During the frenzied bull run, transaction fees were running rampant. Over on the Ethereum blockchain, they hit eye-watering highs of $196.638 back in May — rendering the network unusable for most everyday consumers.
The Bitcoin blockchain suffered from a similar issue the year before, accelerating to a record-breaking $300.331. When demand is high, it's easy for Proof-of-Work networks to get congested — prompting miners to prioritize the transactions with the highest fees.
Here's the problem: high fees undercut one of crypto's most potent use cases — a decentralized way of offering peer-to-peer transfers. If sending funds from A to B is impractically expensive, millions of would-be users aren’t going to leverage this technology.
Heavyweights in the crypto sector know this. Over the summer, Ethereum co-founder Vitalik Buterin warned that the cost of single transactions "potentially takes up people's entire daily income" — especially in developing economies.
Prior to The Merge, Ethereum transactions typically cost between $1 and $20 — and he argued that this simply isn't good enough for billions of people around the world. Typical daily take home pay stands at $16 in Mongolia, and $4 in Zambia.
Bear markets switch focus from growth to operational improvements — and now, blockchain developers are making a concerted effort to bring costs down. This can help crypto achieve its full potential — especially in vital use cases such as remittances.
Some of the solutions that have been put forward recently include rollups, which bundle transactions together and settle them outside of a Layer 1 network. Not only is this less expensive, but it can also be faster — with data sent back to the mainnet later on.
And just like trying to shove even more clothes into a suitcase, much more emphasis is now being placed on data compression too — ensuring that each transaction takes up a lot less space. This, when coupled with concepts such as sharding, are incredibly encouraging.
But trading platforms — which play a crucial role in interacting with crypto enthusiasts directly — also have a role to play here. Facilitating zero-fee transfers can help deliver an experience all consumers deserve, one where they can move their digital assets without giving a single thought as to how much it will cost.
Making things intuitive
HitBTC is one of the exchanges that is driving forward transactions that incur zero fees. The trading platform offers an intuitive, user-friendly wallet that's available for Android and iOS devices — providing a simple and powerful on-ramp for those making the switch from fiat.
A particularly new development allows HitBTC users to send crypto to their friends, family and business associates for free — provided they also have an account on this platform.
This could be a game changer. Data from the World Bank shows that the average cost of sending $200 across borders stood at 6% in the fourth quarter of 2021. And in countries that really rely on foreign workers sending money home to their loved ones, $12 is a lot to lose.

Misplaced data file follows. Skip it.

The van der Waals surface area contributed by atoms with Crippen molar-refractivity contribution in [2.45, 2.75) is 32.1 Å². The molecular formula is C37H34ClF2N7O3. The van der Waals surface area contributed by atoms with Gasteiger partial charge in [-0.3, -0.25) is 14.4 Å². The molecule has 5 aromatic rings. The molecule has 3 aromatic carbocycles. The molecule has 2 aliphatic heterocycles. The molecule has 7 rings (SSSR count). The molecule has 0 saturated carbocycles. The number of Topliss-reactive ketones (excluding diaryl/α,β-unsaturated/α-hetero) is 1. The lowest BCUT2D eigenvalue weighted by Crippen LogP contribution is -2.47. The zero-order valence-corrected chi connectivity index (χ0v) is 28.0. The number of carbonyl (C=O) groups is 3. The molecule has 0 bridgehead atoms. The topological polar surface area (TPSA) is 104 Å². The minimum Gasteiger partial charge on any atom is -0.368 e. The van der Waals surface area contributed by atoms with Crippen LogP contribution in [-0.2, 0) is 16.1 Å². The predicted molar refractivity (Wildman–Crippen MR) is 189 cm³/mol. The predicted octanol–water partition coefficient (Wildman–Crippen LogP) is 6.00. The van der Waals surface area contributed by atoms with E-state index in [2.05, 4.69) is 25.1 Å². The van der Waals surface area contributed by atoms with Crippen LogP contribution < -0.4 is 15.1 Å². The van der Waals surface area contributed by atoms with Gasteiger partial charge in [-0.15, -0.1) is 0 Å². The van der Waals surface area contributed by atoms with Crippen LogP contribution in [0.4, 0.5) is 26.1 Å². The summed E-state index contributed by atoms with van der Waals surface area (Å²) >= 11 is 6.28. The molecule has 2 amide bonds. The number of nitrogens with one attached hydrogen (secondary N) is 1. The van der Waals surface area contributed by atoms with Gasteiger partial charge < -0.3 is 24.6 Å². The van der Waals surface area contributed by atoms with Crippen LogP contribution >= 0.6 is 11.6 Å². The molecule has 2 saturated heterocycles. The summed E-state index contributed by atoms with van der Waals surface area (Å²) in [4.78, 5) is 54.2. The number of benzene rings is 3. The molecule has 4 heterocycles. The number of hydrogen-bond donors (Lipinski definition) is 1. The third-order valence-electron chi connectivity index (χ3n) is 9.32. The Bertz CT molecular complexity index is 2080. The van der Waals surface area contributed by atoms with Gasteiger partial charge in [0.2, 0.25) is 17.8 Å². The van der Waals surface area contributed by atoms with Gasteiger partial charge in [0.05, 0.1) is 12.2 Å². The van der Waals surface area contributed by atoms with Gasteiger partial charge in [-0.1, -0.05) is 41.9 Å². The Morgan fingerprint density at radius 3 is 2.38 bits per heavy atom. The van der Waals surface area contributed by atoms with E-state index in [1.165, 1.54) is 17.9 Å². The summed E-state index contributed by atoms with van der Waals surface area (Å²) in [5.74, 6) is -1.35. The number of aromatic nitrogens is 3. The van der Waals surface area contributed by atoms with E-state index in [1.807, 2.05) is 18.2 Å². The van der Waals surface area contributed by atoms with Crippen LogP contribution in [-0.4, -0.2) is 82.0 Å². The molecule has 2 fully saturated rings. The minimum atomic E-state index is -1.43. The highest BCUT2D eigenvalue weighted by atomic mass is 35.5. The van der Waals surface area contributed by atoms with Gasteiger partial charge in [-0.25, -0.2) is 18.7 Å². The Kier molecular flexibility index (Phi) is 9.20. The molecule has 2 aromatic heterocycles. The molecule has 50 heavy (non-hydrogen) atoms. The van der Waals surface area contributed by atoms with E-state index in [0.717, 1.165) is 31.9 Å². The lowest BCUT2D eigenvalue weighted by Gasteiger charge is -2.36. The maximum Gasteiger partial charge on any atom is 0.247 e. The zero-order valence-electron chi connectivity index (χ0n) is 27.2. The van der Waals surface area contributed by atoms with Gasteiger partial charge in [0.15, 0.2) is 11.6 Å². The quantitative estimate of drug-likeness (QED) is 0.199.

Zero-fee transfers really have the potential to change the game — opening up financial services to all while saving consumers billions of dollars in the process. Plus, when crypto is being bought or sold, HitBTC claims to offer some of the lowest fees in the market today.
But this is just one piece of the puzzle, and this exchange says even more needs to be done.
Many crypto enthusiasts remember the first time they tried to send Bitcoin from one address to another. Confronted with a wallet represented by a long string of letters and numbers, there's so much pressure to avoid typos — amid fears the crypto could be lost forever.
But it doesn't have to be this way. With Web3, we're already seeing human-readable addresses gain popularity, with snappy domains such as .eth and .crypto. And while this is an encouraging development, HitBTC believes there should be other options too.
To help reduce the inconvenience associated with sending funds, HitBTC offers its customers an opportunity to transfer digital assets to each other by email, a user ID, or using anonymous links. Irrespective of whether someone prioritizes privacy or simplicity, there's an option to suit everybody.
HitBTC's straightforward approach has also been reinforced by an elegant interface for send and receive screens that enables the process to be completed in a couple of taps.
Crypto can often be incredibly daunting for people who aren't technically savvy, but HitBTC proves that it doesn't have to be like this. And when coupled with the advent of zero-fee transfers, it's tackling the pain points that stand in the way of mass adoption.
Overall, HitBTC's crypto wallet aims to be a one-stop shop for beginners and experts alike. Assets can be secured with two-factor authentication, biometrics or Face ID, and managed across more than one device. Innovative measures are also used to shield funds from fraudsters, and a dedicated customer support team is always on hand to offer help if access to an account is lost in an emergency.
Even more useful features are on the horizon, and it's all part of an ambitious quest to make crypto far less scary for newcomers… and much more practical for the veterans.
Material is provided in partnership with HitBTC
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